Study: Insurers Must Make Abortion Coverage Details More Transparent

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Study: Insurers Must Make Abortion Coverage Details More Transparent

Nina Liss-Schultz

Even in states that allow for private insurance coverage of abortion, figuring out the details of that coverage can include many hurdles.

Finding a health insurance plan that includes coverage of abortion services can be near impossible in the United States. Not only do many states have outright bans on private insurance coverage of abortions, but in states that allow coverage, the vast majority of plans don’t provide transparent and consistent information on whether and to what extent the medical procedure is covered.

And what’s more, while President Obama recently acknowledged the need for increased information on the details of abortion coverage in health plans, the steps taken by his administration are only the first toward achieving real transparency, according to a new review of insurance plans published by the Guttmacher Institute this week.

Under the Affordable Care Act (ACA), states can decide whether or not to permit insurance coverage of abortion, and many have chosen not to. So far, 25 states explicitly prohibit private insurance plans in the marketplace from covering the procedure, except in the cases of rape, incest, or life endangerment.

People in some of those states have the limited option of buying a separate insurance rider for abortion coverage, though “there is little evidence about their availability and no documentation of their cost or impact on access,” according to the Kaiser Family Foundation.

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Even in states that allow for private insurance coverage of abortion, figuring out the details of that coverage can include many hurdles. Researchers at Guttmacher found that details about abortion care covered can be difficult to find or completely absent when they reviewed 2015 health plans in the 25 states that that legally permit coverage of abortion.

The biggest indicator of transparent information for Guttmacher came from a close look at those states’ “summary of benefits and coverage” forms (SBCs), standardized documents that are meant to describe the details of a plan’s coverage. The point of the SBC is to make it easy for insurance consumers to compare coverage options side by side and make informed decisions about which plans meet their needs.

The ACA requires that insurers provide consumers with SBCs, and states that plans covering abortion must include coverage details in the SBCs.

However, one-fifth of states reviewed by Guttmacher have no SBCs that describe abortion coverage, and in nine other states, only one insurer does. Plans are more likely to say in a SBC that they do not cover abortion than they are to include coverage details when they do, according to the report.

Guttmacher found that even when SBCs mention abortion coverage, the information often appears in several different places or uses confusing, inconsistent language.

“One issuer states, ‘Includes voluntary abortion services rendered by a licensed and certified professional provider, including those for which federal funding is prohibited.’ Another says, ‘Coverage includes termination of pregnancy. Laws prohibit funding of certain covered terminations of pregnancy. Premium payments are segregated to ensure compliance.’ And yet another issuer’s SBCs only says, ‘Pregnancy termination services are subject to restrictions and state law.’”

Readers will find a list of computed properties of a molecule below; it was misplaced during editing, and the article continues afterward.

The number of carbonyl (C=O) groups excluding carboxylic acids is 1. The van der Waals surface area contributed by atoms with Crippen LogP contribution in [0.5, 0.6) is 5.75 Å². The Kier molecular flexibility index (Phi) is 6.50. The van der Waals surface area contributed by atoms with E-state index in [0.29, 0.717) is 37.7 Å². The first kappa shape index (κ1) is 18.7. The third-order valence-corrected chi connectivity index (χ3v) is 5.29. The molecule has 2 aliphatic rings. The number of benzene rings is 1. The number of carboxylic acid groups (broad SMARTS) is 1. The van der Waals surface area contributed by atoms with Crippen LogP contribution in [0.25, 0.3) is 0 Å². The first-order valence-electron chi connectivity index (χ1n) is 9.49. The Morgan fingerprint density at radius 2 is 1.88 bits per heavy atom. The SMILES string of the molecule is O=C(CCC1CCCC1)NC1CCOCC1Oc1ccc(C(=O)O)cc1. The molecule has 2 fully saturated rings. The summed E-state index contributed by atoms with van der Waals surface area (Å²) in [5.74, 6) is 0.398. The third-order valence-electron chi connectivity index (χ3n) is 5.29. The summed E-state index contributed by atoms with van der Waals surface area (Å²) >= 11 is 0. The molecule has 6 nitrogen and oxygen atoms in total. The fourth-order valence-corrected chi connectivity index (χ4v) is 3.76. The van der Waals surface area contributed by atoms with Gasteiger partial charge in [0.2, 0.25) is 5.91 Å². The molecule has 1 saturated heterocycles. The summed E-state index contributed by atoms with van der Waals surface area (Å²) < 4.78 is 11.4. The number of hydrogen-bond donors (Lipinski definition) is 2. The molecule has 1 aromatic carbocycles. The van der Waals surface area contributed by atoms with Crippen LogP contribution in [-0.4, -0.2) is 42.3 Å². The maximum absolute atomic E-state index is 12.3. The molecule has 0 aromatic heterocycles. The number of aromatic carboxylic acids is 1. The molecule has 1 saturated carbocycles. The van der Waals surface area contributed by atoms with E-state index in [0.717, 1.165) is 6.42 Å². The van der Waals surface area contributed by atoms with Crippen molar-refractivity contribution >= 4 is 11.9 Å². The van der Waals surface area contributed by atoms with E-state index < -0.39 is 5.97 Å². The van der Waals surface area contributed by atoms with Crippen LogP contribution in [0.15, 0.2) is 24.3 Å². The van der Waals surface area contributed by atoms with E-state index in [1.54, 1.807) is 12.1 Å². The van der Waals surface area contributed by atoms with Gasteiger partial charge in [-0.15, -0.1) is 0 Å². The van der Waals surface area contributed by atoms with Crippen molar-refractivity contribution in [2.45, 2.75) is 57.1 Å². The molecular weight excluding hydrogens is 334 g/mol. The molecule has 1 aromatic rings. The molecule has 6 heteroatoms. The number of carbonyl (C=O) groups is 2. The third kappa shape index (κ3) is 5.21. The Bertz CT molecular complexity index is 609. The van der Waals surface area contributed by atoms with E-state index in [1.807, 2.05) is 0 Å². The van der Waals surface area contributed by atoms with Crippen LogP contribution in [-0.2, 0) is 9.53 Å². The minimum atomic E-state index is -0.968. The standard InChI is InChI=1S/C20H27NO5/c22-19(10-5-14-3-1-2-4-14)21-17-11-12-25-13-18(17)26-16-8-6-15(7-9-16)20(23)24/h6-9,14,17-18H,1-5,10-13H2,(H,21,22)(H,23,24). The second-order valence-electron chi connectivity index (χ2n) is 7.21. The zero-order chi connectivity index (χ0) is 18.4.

This lack of consistency may be due in part to the fact that, though the ACA requires plans notifying consumers about abortion coverage options, the SBC template provided by the federal government does not include a clear place for discussion of abortion services.

The Obama administration in December acknowledged as much, pledging to update the SBC with clear language indicated where insurers should discuss abortion.

“In the interest of increasing transparency for consumers shopping for coverage, and to assist issuers with meeting applicable disclosure requirements … we are updating the SBC template,” the administration wrote. The new template, which the administration is seeking comment on, will indicate in which sections of the form abortion coverage should be detailed.

The Guttmacher analysis concluded that the steps taken by the Obama administration are not enough. The report recommends a number of adjustments to SBCs:

  • Issuers should be required to post an electronic summary of benefits and coverage (SBC) for each plan offered through each insurance marketplace website. SBCs should also be posted to insurers’ websites.
  • All plans—not just marketplace plans—should be required to provide information on abortion coverage and exclusions, including in states where abortion coverage is banned in the ACA marketplace.
  • Issuers should be given specific guidance to include information on abortion coverage in the same place on each SBC, using consistent, accessible and neutral language.
  • All SBCs should include a link to detailed plan documents and thorough explanations of the coverage or exclusion of abortion, among other health services.

“The bottom line is that abortion is basic health care and should be covered by insurance accordingly,” Kinsey Hasstedt, the report’s author, said in a statement. “However, few people buying insurance base their entire decision on whether the plan covers an individual service—particularly a service like abortion, which no woman plans to need. Given these realities, what women really need is the option to use their health coverage for abortion if and when they find themselves in need of such care. Unfortunately, policymakers have taken that decision out of far too many women’s hands.”